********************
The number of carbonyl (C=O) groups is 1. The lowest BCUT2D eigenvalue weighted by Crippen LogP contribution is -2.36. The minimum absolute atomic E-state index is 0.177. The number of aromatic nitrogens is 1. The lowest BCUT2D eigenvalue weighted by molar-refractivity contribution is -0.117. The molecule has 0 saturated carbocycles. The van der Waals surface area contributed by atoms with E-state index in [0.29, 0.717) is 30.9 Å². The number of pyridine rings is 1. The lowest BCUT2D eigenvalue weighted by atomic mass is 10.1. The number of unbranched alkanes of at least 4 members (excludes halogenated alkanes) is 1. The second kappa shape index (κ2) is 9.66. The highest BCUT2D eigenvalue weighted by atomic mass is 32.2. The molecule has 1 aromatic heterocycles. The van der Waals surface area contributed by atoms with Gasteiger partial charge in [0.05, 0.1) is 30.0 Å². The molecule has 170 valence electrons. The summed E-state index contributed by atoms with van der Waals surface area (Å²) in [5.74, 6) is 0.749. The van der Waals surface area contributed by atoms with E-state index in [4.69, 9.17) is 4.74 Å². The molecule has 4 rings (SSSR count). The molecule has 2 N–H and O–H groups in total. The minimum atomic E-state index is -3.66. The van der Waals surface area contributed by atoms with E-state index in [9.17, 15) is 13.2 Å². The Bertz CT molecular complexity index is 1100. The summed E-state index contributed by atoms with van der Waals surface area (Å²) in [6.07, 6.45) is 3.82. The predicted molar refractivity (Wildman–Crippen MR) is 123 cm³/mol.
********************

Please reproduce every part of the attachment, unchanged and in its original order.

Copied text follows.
The number of carbonyl (C=O) groups is 1. The lowest BCUT2D eigenvalue weighted by Crippen LogP contribution is -2.36. The minimum absolute atomic E-state index is 0.177. The number of aromatic nitrogens is 1. The lowest BCUT2D eigenvalue weighted by molar-refractivity contribution is -0.117. The molecule has 0 saturated carbocycles. The van der Waals surface area contributed by atoms with E-state index in [0.29, 0.717) is 30.9 Å². The number of pyridine rings is 1. The lowest BCUT2D eigenvalue weighted by atomic mass is 10.1. The number of unbranched alkanes of at least 4 members (excludes halogenated alkanes) is 1. The second kappa shape index (κ2) is 9.66. The highest BCUT2D eigenvalue weighted by atomic mass is 32.2. The molecule has 1 aromatic heterocycles. The van der Waals surface area contributed by atoms with Gasteiger partial charge in [0.05, 0.1) is 30.0 Å². The molecule has 170 valence electrons. The summed E-state index contributed by atoms with van der Waals surface area (Å²) in [5.74, 6) is 0.749. The van der Waals surface area contributed by atoms with E-state index in [4.69, 9.17) is 4.74 Å². The molecule has 4 rings (SSSR count). The molecule has 2 N–H and O–H groups in total. The minimum atomic E-state index is -3.66. The van der Waals surface area contributed by atoms with E-state index in [9.17, 15) is 13.2 Å². The Bertz CT molecular complexity index is 1100. The summed E-state index contributed by atoms with van der Waals surface area (Å²) in [6.07, 6.45) is 3.82. The predicted molar refractivity (Wildman–Crippen MR) is 123 cm³/mol.